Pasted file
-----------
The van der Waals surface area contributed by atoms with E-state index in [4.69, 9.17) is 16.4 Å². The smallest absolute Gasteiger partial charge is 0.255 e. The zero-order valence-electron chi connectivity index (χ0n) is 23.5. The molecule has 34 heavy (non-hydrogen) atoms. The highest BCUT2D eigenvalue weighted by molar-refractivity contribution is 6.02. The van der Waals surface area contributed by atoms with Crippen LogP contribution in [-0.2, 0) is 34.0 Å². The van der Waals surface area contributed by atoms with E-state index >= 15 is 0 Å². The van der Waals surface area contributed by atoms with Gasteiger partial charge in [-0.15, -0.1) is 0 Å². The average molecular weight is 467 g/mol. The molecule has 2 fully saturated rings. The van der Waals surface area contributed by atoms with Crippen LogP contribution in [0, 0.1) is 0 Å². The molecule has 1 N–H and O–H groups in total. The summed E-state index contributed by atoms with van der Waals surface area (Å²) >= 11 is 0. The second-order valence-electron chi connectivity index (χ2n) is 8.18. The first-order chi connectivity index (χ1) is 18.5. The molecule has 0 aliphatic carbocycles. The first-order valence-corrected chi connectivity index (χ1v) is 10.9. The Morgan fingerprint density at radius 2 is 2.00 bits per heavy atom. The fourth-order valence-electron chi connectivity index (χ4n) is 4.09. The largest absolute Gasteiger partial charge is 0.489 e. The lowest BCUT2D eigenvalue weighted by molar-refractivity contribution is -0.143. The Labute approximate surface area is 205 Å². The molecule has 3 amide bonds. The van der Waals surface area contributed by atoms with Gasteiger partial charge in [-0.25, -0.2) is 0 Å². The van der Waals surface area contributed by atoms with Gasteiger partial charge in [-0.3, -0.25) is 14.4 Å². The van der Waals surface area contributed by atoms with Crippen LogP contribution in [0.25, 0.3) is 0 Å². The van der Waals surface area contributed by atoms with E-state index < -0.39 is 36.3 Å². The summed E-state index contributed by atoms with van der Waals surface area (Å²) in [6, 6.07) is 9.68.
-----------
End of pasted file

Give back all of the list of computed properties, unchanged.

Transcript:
The van der Waals surface area contributed by atoms with E-state index in [4.69, 9.17) is 16.4 Å². The smallest absolute Gasteiger partial charge is 0.255 e. The zero-order valence-electron chi connectivity index (χ0n) is 23.5. The molecule has 34 heavy (non-hydrogen) atoms. The highest BCUT2D eigenvalue weighted by molar-refractivity contribution is 6.02. The van der Waals surface area contributed by atoms with Crippen LogP contribution in [-0.2, 0) is 34.0 Å². The van der Waals surface area contributed by atoms with E-state index >= 15 is 0 Å². The van der Waals surface area contributed by atoms with Gasteiger partial charge in [-0.15, -0.1) is 0 Å². The average molecular weight is 467 g/mol. The molecule has 2 fully saturated rings. The van der Waals surface area contributed by atoms with Crippen LogP contribution in [0, 0.1) is 0 Å². The molecule has 1 N–H and O–H groups in total. The summed E-state index contributed by atoms with van der Waals surface area (Å²) >= 11 is 0. The second-order valence-electron chi connectivity index (χ2n) is 8.18. The first-order chi connectivity index (χ1) is 18.5. The molecule has 0 aliphatic carbocycles. The first-order valence-corrected chi connectivity index (χ1v) is 10.9. The Morgan fingerprint density at radius 2 is 2.00 bits per heavy atom. The fourth-order valence-electron chi connectivity index (χ4n) is 4.09. The largest absolute Gasteiger partial charge is 0.489 e. The lowest BCUT2D eigenvalue weighted by molar-refractivity contribution is -0.143. The Labute approximate surface area is 205 Å². The molecule has 3 amide bonds. The van der Waals surface area contributed by atoms with Gasteiger partial charge in [-0.25, -0.2) is 0 Å². The van der Waals surface area contributed by atoms with Gasteiger partial charge in [-0.3, -0.25) is 14.4 Å². The van der Waals surface area contributed by atoms with Crippen LogP contribution in [0.25, 0.3) is 0 Å². The van der Waals surface area contributed by atoms with E-state index < -0.39 is 36.3 Å². The summed E-state index contributed by atoms with van der Waals surface area (Å²) in [6, 6.07) is 9.68.